David Bowie impersonator David Brighton will perform with the Bangor Symphony Orchestra on March 9. Credit: Courtesy of David Brighton

When Ron Conterio first joined the Bangor Symphony Orchestra as a violin player back in 1975, his first season with the orchestra included a pops concert at the Bangor Auditorium. The featured performer? Pianist and comedian Victor Borge.

The pops concert set for this weekend features the music of art rock icon David Bowie — a bit of a change from Victor Borge, or Rodgers & Hammerstein, or any of the other types of pops concerts the BSO would play back in the 1970s and earlier.

“Victor Borge might be a far cry from David Bowie, but for me anyway, it’s a chance to play something new, something outside of the traditional repertoire,” said Conterio, a Blue Hill resident now in his 44th season with the BSO. “For me, [pops concerts] are like, here’s some new music. Here’s something I haven’t played before. Here’s something new and different for all of us.”

The BSO will present “Space Oddity: The Ultimate David Bowie Experience” at 7:30 p.m. Saturday at the Collins Center for the Arts. The concert will feature noted David Bowie impersonator David Brighton and his band in a program spanning much of Bowie’s career, from his first hit single, 1969’s “Space Oddity,” to chart-topping 1980s hits like “Let’s Dance.”

The chameleon-like Bowie, who jumped from genre to genre and image to image throughout his career, incorporated orchestral elements into a number of his songs. Much of his fourth studio album, 1971’s “Hunky Dory,” is backed by guitarist Mick Ronson’s string arrangements, while his Berlin trilogy (the late 70s albums “Low,” “Heroes” and “Lodger”) was adapted into three symphonies by composer Philip Glass. His final album, “Blackstar,” released just two days before his death in 2016, features Bowie’s own string arrangements on the title song.

“Our pops concerts are a chance for us to try something new, and also bring new audiences into our concerts,” BSO executive director Brian Hinrichs said.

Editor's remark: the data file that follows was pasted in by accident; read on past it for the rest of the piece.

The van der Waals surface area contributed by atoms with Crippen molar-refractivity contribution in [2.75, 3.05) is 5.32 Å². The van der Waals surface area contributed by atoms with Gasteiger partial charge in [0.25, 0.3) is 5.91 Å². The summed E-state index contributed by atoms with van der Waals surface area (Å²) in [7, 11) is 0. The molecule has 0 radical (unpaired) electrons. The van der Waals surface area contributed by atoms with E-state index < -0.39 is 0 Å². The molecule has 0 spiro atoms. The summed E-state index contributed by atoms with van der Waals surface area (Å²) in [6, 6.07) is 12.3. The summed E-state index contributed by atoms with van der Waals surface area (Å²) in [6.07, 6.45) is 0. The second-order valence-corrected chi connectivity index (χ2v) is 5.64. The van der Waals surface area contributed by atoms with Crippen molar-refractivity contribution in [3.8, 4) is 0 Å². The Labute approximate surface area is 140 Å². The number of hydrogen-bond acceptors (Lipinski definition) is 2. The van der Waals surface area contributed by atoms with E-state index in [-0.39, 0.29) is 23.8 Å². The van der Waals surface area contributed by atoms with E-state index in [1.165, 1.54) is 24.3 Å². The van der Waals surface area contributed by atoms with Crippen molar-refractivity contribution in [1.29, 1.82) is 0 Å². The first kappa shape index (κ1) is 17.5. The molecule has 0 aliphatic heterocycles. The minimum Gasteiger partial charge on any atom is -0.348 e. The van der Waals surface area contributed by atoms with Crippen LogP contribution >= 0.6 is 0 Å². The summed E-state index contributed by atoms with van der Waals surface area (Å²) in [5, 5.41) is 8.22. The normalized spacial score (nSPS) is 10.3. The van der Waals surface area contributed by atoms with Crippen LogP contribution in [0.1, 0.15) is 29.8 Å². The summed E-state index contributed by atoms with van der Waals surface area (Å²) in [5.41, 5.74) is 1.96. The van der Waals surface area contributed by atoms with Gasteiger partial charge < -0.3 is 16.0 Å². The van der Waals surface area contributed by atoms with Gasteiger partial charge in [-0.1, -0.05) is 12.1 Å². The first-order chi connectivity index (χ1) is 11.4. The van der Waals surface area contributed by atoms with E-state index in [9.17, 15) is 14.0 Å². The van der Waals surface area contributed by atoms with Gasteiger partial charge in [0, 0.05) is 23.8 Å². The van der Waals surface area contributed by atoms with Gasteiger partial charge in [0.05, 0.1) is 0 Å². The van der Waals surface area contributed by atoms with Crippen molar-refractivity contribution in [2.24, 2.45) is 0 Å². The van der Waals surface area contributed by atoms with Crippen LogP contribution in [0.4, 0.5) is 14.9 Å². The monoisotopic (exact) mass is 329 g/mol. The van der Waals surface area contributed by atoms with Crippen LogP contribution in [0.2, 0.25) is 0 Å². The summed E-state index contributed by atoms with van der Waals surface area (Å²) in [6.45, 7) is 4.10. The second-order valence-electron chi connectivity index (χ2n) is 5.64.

Since 2003, it has presented Kingfield Pops in western Maine each summer, with an array of New England-based folk, pop and rock musicians featured each year. Aside from a handful of concerts featuring showtunes or patriotic music, however, there was a solid 20-year span starting in 1990 when the BSO did not present very many pops concerts in its home base of the Bangor area.

That changed in 2010, when the BSO played a Beatles-themed concert on the Bangor Waterfront with a touring tribute act. Each year since, it’s done the same, presenting everything from the music of the likes of Queen, Elton John and Billy Joel, to 2017’s well-received concert of works by legendary film composer John Williams.

Fellow violinist Gloria Vollmers has a history playing pops music — before moving to the Bangor area in the 1990s, she played in orchestras for the likes of Johnny Mathis and Bob Hope, and played in session ensembles recording for commercials. She says musicians should not be fooled by the recognizability of some of the pops concert music that is often played by orchestras — it’s far more complex and nuanced than it might sound on the surface.

“We were all really amazed by how hard John Williams is,” Vollmers said. “You don’t think it’s going to be that hard because you’ve heard the music from Star Wars for 40 years — but then you play it and it’s incredibly complicated.”

Tickets for Saturday’s concert, which will be conducted by guest conductor Jeffrey Patterson, are available online at www.bangorsymphony.org/show/bowie.

Emily Burnham

Emily Burnham is a Maine native and proud Bangorian, covering business, the arts, restaurants and the culture and history of the Bangor region.